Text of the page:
Basil Scott, C.J.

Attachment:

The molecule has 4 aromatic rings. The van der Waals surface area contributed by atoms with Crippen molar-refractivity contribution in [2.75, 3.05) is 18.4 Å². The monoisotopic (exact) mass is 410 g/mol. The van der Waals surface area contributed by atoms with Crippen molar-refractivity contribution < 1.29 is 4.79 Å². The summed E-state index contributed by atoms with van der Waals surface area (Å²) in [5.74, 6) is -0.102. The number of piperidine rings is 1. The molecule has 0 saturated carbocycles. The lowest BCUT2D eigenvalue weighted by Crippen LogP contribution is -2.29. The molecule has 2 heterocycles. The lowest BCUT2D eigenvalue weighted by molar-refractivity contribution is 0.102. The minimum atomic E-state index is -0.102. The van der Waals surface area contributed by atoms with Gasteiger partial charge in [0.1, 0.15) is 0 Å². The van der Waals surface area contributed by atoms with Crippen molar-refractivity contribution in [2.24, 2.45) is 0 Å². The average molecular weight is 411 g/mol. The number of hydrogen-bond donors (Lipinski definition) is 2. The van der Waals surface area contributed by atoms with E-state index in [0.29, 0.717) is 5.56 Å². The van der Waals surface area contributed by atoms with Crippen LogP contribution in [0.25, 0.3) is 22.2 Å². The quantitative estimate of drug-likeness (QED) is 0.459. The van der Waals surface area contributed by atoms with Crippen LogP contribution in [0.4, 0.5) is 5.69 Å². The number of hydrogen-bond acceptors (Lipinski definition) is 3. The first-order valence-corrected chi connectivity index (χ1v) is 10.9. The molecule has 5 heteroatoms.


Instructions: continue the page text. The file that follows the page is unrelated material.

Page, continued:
1. The case against the accused is that in concert with Honya and Umya he murdered his brother Mahammad-khan on or about the 25th September 1917 about 8 or 9 in the morning in the forest near Alkeri in Kanara. Honya and Umya were tried jointly with the accused by the Sessions Judge of Kanara and two assessors. Honya and Umya were found guilty upon their own confessions, but the accused Sabitkhan was acquitted, and the Government of Bombay have appealed against his acquittal.